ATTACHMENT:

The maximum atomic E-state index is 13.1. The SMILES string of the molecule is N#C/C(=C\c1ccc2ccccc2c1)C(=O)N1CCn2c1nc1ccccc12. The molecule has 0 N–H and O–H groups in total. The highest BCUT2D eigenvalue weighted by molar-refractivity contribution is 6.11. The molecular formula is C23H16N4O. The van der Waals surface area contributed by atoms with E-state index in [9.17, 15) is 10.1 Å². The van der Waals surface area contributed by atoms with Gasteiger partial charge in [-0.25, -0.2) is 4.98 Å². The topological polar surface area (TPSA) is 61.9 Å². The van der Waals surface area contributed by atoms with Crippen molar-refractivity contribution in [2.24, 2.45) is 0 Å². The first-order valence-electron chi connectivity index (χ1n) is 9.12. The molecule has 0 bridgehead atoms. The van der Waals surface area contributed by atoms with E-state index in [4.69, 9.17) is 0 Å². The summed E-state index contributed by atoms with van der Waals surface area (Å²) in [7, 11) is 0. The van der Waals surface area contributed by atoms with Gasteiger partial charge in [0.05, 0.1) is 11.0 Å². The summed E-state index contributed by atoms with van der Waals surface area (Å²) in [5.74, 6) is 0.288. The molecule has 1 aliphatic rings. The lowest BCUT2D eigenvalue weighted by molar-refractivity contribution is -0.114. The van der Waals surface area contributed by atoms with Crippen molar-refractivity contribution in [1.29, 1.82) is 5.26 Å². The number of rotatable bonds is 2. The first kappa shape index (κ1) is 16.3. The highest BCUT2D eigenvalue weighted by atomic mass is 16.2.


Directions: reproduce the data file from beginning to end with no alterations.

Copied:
The maximum atomic E-state index is 13.1. The SMILES string of the molecule is N#C/C(=C\c1ccc2ccccc2c1)C(=O)N1CCn2c1nc1ccccc12. The molecule has 0 N–H and O–H groups in total. The highest BCUT2D eigenvalue weighted by molar-refractivity contribution is 6.11. The molecular formula is C23H16N4O. The van der Waals surface area contributed by atoms with E-state index in [9.17, 15) is 10.1 Å². The van der Waals surface area contributed by atoms with Gasteiger partial charge in [-0.25, -0.2) is 4.98 Å². The topological polar surface area (TPSA) is 61.9 Å². The van der Waals surface area contributed by atoms with Crippen molar-refractivity contribution in [2.24, 2.45) is 0 Å². The first-order valence-electron chi connectivity index (χ1n) is 9.12. The molecule has 0 bridgehead atoms. The van der Waals surface area contributed by atoms with E-state index in [4.69, 9.17) is 0 Å². The summed E-state index contributed by atoms with van der Waals surface area (Å²) in [7, 11) is 0. The van der Waals surface area contributed by atoms with Gasteiger partial charge in [0.05, 0.1) is 11.0 Å². The summed E-state index contributed by atoms with van der Waals surface area (Å²) in [5.74, 6) is 0.288. The molecule has 1 aliphatic rings. The lowest BCUT2D eigenvalue weighted by molar-refractivity contribution is -0.114. The van der Waals surface area contributed by atoms with Crippen molar-refractivity contribution in [1.29, 1.82) is 5.26 Å². The number of rotatable bonds is 2. The first kappa shape index (κ1) is 16.3. The highest BCUT2D eigenvalue weighted by atomic mass is 16.2.